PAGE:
Shore fishing poll & commentary for best time of day and tide

rplarry

Well Known Member
I have always been curious what our fishing experts here have experienced as to what their best fishing production has been in regards to time of day and incoming or outgoing tide, high tide or low tide.

A few combinations as an example :
  • early morning, outgoing/high tide
  • early morning, incoming/low tide
  • evening incoming/low tide
  • evening outgoing/high tide
  • incoming tide regardless of time of day
  • outgoing tide regardless of time of day
  • slack tide at low or high tide
  • moon phase
  • anything else you all can think of ?
Any thoughts from our experienced fishermen, be it shore or deep sea ? (Stuart ??)
 

mondone

Whitecaps
Forum Supporter
Fishing Estero Morua, I find incoming tide regardless of time of day usually the best for me with a slight edge to full/new moon phases.
 
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estevan

Active Member
Shore fishing: evening, incoming tide
Estuary: incoming tide regardless of time of day
Deep sea: haven't noticed a difference. Flat water with a calm breeze is the most pleasant
Full moon with high tide for night fishing
And I think barometric pressure comes into play as much or more than some of the other factors with shore fishing. I've had great shore fishing one evening and been skunked the following evening with nearly identical conditions. The only thing that changed was the weather cooled off a bit and the wind picked up slightly.
 

Mexico Joe

Cholla Bay 4 Life
I'm never fishing big tides again. It's such a bust. Too much water moving. I prefer the slack tides but that's kind of inshore. I also used to be an late afternoon/evening guy but now I think all of the shore/inshore fishing is hot right at day break. By 10am the bite is off... Then again, I caught that giant Orange Mouth Corvina trolling the jet ski right around high tide in the middle of the day a couple of years ago in June. I also think it's fishing. Right place, right time. Corvina and the Mackerels are pelagic so it's possible to slay one day and strike out the next. Also law of averages. I get to RP once a month. Fish maybe 2 of those days... If I lived in RP and got to fish the same spot 5 days a week, 52 weeks a year I guarantee production would go up.
 

Mexico Joe

Cholla Bay 4 Life
I have always been curious what our fishing experts here have experienced as to what their best fishing production has been in regards to time of day and incoming or outgoing tide, high tide or low tide.

A few combinations as an example :
  • early morning, outgoing/high tide
  • early morning, incoming/low tide
  • evening incoming/low tide
  • evening outgoing/high tide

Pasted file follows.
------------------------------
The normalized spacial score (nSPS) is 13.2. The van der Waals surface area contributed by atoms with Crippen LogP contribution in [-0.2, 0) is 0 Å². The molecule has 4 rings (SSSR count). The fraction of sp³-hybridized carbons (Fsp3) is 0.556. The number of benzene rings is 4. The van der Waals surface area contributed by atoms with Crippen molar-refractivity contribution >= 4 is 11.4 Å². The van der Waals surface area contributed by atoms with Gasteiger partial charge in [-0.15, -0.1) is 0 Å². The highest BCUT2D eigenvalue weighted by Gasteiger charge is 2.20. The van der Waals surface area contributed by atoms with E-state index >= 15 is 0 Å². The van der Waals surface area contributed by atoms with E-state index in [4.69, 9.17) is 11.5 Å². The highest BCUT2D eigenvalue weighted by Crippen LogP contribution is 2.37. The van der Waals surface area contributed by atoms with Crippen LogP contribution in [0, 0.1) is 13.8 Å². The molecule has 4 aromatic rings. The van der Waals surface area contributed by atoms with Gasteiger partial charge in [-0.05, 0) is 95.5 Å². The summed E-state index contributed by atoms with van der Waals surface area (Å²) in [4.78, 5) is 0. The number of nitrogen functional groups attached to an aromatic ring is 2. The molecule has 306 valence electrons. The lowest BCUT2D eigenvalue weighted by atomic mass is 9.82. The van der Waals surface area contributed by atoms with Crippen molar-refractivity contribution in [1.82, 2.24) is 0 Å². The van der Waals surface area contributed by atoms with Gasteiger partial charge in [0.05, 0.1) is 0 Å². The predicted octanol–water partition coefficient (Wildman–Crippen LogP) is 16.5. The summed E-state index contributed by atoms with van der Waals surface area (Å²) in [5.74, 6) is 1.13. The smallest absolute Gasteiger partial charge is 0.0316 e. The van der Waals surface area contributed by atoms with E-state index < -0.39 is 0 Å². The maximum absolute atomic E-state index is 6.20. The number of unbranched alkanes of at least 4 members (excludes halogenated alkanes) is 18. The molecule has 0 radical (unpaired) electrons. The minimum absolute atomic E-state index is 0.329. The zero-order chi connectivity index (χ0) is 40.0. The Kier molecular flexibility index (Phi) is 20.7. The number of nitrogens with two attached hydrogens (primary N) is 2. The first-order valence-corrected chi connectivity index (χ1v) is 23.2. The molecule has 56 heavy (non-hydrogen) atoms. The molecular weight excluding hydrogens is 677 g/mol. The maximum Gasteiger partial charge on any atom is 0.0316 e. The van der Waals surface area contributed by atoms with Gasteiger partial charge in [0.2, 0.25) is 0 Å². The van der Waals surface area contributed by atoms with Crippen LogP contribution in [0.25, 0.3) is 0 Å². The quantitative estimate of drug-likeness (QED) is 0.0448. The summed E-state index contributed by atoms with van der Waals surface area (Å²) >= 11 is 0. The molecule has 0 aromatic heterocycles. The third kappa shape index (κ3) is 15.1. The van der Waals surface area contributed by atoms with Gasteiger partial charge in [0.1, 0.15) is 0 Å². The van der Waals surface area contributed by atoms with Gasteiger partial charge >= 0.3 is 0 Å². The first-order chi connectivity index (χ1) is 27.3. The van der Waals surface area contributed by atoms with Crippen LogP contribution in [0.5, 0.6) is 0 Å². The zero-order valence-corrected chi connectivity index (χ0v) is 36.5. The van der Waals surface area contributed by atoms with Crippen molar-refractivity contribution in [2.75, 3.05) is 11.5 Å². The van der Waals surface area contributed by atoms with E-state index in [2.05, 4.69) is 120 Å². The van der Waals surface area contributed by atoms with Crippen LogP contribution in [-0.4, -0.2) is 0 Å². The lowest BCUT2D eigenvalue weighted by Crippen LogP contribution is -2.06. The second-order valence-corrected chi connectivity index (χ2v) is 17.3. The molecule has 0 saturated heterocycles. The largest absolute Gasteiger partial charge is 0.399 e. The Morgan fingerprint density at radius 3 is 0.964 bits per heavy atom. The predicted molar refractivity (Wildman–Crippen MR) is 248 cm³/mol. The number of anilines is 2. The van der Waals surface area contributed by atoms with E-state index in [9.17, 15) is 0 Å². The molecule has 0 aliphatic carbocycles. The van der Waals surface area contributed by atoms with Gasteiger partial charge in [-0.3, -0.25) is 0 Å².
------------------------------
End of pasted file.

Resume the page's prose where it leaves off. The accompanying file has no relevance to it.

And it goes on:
• incoming tide regardless of time of day
  • outgoing tide regardless of time of day
  • slack tide at low or high tide
  • moon phase
  • anything else you all can think of ?
Any thoughts from our experienced fishermen, be it shore or deep sea ? (Stuart ??)
Yea Stuart, cough up those marks! Where does one go to make bait? I see Shawno talking about filling up the live wells with corvina this week and then slaying it out by Bird Island... I'm hoping to get a few reliable bait marks to make bait and then a few reliable marks in the 10 to 20 miles range to get our feet wet. Might be interested in hiring a captain to teach me all that I need to know.
 

Stuart

Aye carumba!!!
Staff member
Fishing from shore - I always start after low tide and fish the incoming tide. Time of day doesn't really matter.
Fishing from boat - Slack tides (1st qtr moon or last qtr moon). Full or new moon? Hardly worth it, requires a lot of planning and the weather to cooperate because the window between coming full high tide and then going slack is very narrow, maybe an hour at best and then the current gets so strong you can't keep on the bottom or your drift speed is too fast.

Bait - Depends on the time of year. Cooler months, there are often mackerels feeding right outside the harbor, just watch the birds. Same at Cholla just outside the bay. Use a sabiki rig. drift (or motor south a bit) in 30-40 ft of water. Small sand bass will hit the sabiki over rocky spots and are great for grouper. Gets sandy out in front of Manny's and you can catch a lot of bonefish. These are the BEST grouper bait and are tough and hold up in the livewell. I have some marks for a couple of bait reefs about 10 miles out. Again, sabikis. Can usually get macks and sardines during cooler weather. But put the sardines in a bucket with ice, not the bait tank. They don't live anyway and will just foul up the bait tank for anything else you have in there. Warm weather will get you nothing but lizardfish (worthless) unless you're right on the reef. You'll get sand bass here, too, but they don't hold up in the bait tank because the water is deeper and they decompress. You're better off catching sand bass closer into shore where it's shallow. Sometimes, you spend more time trying to make bait than it's worth. Always take squid with you as a back up. Everything eats squid. Shawno is a jigging fool but he catches some nice fish that way. We'll jig or use extra large swimbaits on a lead head for shallower fishing, but on the deep reefs, we go with a multiple hook setup with baitfish and/or squid. Jigging in the heat will wear you out in a hurry!

Trolling is a whole different story.

Joe - I'd be willing to guide for you a time or two. We'll see.
 
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